Natural Music

A week of music seeking communion with the world

Gabriella Smith

Someone should make a movie about Joseph Boulogne, le Chevalier de Saint-Georges. Fencing champion, dashing soldier (an officer in Europe’s first all-black regiment, he was entrusted by Louis XIV as one of his bodyguard), violin virtuoso, conductor of one of Europe’s best orchestras and much more — he was an 18th-century superstar.

Besides his many adventures, Boulogne was also the first composer of African ancestry to rock the classical world. His music, long neglected by the old classical music establishment’s polite racism, has recently been getting a lot more attention, not least because someone did make that movie.

Canada’s fine Tafelmusik orchestra recorded some of Boulogne’s orchestral music for the soundtrack and CD The Black Mozart, about a decade ago. But his chamber music is harder to find, so Chamber Music Amici’s performance of a violin and piano sonata and a quartet on Monday, Feb. 12, at The Shedd is a rare treat. The concert also includes the lovely Lyric Quartette by one of America’s finest black composers, William Grant Still (recorded years ago by Eugene’s own Oregon String Quartet), and a nature-inspired contemporary quartet by African-American composer Jonathan Bailey Holland written in 2016 to celebrate the 100th anniversary of the National Park Service.

The Eugene Symphony performs another concert pairing contemporary nature inspired music and 18th-century sounds next Thursday, Feb. 15. One of today’s most entertaining and accomplished violinists, Rachel Barton Pine, stars in Vivaldi’s familiar yet still fab Four Seasons violin concertos, which so movingly evoke seasonal natural sounds. You’ve never seen them like this, though, because the orchestra’s performance will be augmented by visual imagery of our own McKenzie River, chosen from over 600 photos and videos submitted by Lane County residemts (see EW “Rolling on the River,” 2/1).

Nature also inspired the program’s 21st-century composition by a young California composer and former classmate of ESO music director Francesco Lecce-Chong who deeply impressed audiences last summer when she was a resident composer at Portland’s Chamber Music Northwest. Gabriella Smith wrote her colorful Tumblebird Contrails to recapture the rapture she felt at the seaside during a three-day backpacking trip in Point Reyes, California. The third composition, Edward Elgar’s In the South, conveys the warm relaxation the English Romantic composer felt when on vacation in Italy, reminiscent of similar Italian postcards by cold-weather composers like Mendelssohn and Tchaikovsky.

If you’d rather just bask in those 17th-century sounds without modern intrusions, check out Ensemble Primo Seicento’s performance of early Italian Baroque music for organ, harpsichord, cornetto, sackbut, recorder and voice Sunday, Feb. 11 at Church of the Resurrection (3925 Hilyard St.).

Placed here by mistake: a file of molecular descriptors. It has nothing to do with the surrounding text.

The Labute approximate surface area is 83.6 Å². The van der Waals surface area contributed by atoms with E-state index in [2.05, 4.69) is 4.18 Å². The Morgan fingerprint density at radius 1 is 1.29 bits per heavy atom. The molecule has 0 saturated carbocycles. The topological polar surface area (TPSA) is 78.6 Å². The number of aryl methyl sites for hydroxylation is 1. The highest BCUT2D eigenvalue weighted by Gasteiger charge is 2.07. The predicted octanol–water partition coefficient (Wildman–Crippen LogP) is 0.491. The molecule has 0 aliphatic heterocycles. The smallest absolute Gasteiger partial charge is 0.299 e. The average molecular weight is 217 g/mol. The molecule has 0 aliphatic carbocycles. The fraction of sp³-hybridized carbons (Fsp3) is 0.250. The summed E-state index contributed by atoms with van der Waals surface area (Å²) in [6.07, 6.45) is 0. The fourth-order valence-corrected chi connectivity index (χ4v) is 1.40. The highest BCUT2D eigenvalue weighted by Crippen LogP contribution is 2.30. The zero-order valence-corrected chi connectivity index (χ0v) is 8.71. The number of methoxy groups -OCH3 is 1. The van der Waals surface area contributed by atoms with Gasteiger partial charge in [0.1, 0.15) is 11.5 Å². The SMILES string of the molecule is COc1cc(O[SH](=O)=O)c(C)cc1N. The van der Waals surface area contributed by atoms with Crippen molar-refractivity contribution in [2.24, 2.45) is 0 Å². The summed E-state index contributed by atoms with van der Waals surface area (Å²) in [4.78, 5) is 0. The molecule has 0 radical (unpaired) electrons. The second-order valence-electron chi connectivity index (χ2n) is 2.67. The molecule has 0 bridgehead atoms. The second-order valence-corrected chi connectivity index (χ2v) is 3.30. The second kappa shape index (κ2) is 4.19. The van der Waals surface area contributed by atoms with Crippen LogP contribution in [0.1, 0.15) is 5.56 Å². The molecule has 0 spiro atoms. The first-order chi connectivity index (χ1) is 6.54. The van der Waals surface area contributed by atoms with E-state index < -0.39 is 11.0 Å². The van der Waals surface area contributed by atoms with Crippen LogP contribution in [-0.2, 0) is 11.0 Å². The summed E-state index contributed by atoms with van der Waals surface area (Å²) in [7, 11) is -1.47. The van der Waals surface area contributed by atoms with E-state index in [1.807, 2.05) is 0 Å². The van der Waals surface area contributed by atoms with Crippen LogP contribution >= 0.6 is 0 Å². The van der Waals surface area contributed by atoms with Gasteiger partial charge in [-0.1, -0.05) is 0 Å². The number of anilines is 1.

Unfortunately, that’s the same afternoon that another ensemble of early music specialists, Música Eugenia, plays still more nature-nourished Spanish music from the 13th to 21st centuries at United Lutheran Church (2230 Washington Street). The show includes music for guitar, percussion and voice from the Spanish Renaissance, Baroque and Romantic eras, a 20th-century piece by Federico Moreno Torroba as well as a new Spanish song written by the ensemble.

Still another Spanish Baroque composer, Antonio Soler, is on the program, along with J.S. Bach and his son JCF, at a harpsichord and viola da gamba recital by Kraig Scott and University of Oregon professor Marc Vanscheeuwijck Friday, Feb. 16 at the UO’s new Berwick Hall.

Speaking of the UO, its wonderful world music series features renowned Indian musician Ustad Shafaat Khan, who’s performed played sitar with rock stars like Stevie Wonder at Bonnaroo as well as a wide assortment of musicians from many traditions. On Wednesday, Feb. 21 at Beall Hall, he’ll play classical and multicultural fusion compositions for sitar, tabla and voice.

There’s plenty of excellent non-classical music happening too, at even more intimate venues. On Valentine’s Day, you can hear one of America’s greatest songwriters in any genre, Peter Case, in a house concert at 755 River Road. The former Plimsoul leader took his pure pop in a folkier direction on famous ’80s albums featuring backup musicians like Roger McGuinn, Mike Campbell, John Hiatt, Ry Cooder and more, and has since worked with T Bone Burnett and Ben Harper.

Another house concert Feb. 16 at Broadway House features Josh Hettwer’s new original music at the CD release show of the Eugene saxophonist’s new quintet CD. For more information, and to reserve seats, contact Paul Bodin at 541-686-9270.

Speaking of jazz, the next night at The Shedd, one of the world’s most enchanting American music legends, Seattle guitarist/composer Bill Frisell joins bassist Thomas Morgan in music from one of the finest CDs I heard last year. Their duo recording Small Town’s tunes range from jazz to rock to country to film score classics, Friselled into uniquely alluring beauties.

Comments are closed.